hp48gx ftw.... one of our associates does side survey work and has his own equipment, he STILL uses an HP48gx with a ram card and tds survey gx card for data collection. we use a "Recon" with survey pro for data collection, once this one breaks/wears out we will have to upgrade to something new since they no longer make the recon.
btw the test agency has a list of what calculators you CAN bring to the test, all others are banned.
ncees calculators approved for the 2017 testing year:
the hp calculators have a program function and enough memory that you can install a shit ton of cogo equations into them...(or buy a calculator with them installed already for 450....)
- Casio: All fx-115 and fx-991 models (Any Casio calculator must have “fx-115” or “fx-991” in its model name.)
- Hewlett Packard: The HP 33s and HP 35s models, but no others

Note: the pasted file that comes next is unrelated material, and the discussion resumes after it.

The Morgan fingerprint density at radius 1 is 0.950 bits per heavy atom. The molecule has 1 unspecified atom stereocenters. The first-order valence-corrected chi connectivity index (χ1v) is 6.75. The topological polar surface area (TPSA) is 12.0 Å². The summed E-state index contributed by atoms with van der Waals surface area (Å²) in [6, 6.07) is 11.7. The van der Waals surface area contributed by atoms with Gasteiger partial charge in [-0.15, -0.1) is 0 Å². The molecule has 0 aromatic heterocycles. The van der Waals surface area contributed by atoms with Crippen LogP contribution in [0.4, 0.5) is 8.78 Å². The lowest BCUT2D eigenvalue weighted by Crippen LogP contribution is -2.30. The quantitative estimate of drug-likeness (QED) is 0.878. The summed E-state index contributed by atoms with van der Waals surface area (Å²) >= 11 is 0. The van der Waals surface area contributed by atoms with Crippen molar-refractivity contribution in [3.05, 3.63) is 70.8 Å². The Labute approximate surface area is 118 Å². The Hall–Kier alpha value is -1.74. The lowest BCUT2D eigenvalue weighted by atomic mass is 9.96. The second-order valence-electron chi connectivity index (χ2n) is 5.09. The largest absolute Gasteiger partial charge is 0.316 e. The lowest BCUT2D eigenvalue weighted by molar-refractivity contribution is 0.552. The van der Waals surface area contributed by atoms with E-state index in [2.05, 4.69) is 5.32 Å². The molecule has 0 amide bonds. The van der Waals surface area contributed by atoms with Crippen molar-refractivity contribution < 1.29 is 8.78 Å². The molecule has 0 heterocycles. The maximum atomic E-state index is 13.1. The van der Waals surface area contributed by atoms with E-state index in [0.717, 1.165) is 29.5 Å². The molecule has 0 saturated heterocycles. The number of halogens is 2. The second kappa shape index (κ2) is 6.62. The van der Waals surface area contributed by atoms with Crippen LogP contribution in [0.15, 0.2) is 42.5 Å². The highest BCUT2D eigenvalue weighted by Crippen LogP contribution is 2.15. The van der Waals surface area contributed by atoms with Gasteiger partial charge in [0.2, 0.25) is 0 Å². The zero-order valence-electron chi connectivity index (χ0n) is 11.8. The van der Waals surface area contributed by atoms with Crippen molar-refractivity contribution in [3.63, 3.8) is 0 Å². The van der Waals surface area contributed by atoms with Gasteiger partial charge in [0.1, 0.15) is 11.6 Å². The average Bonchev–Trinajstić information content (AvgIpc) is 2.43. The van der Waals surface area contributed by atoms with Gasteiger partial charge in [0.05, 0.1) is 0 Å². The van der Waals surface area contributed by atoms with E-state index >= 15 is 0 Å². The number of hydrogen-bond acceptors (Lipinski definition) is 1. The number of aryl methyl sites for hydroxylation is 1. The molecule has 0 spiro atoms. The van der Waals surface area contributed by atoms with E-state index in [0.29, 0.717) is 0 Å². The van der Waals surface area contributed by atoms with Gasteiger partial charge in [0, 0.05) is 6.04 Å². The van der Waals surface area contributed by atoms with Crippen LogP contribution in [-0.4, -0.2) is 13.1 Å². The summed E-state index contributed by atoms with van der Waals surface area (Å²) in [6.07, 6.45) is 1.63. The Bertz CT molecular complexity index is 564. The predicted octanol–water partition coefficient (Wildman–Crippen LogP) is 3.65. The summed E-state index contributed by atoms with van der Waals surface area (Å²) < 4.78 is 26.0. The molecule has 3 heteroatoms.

- Texas Instruments: All TI-30X and TI-36X models (Any Texas Instruments calculator must have “TI-30X” or “TI-36X” in its model name.)
So I have a dumb question for you guys. We are building a deck on my brother's house that is going to be steel structure and a concrete pan deck. It's 10 feet wide and runs the full length of the house and it's about 9 feet off the ground (house has a walk-out basement). The front of the deck is being held up by 5 vertical posts made from 4" drill stem and then a beam the full length of the house made from 4" x 8" by .250 square tubing. The back side is sitting on a piece of 4" angle iron that is bolted to the house. The house is made from insulated concrete forms so it's bolted right into the concrete wall.
This was designed by my cousin who is a civil engineer so I don't doubt that it's legit, but it just seems odd to me that it has this giant beam across the front and only a piece of angle iron in the back. Anybody want to take a shot at explaining why that is to me?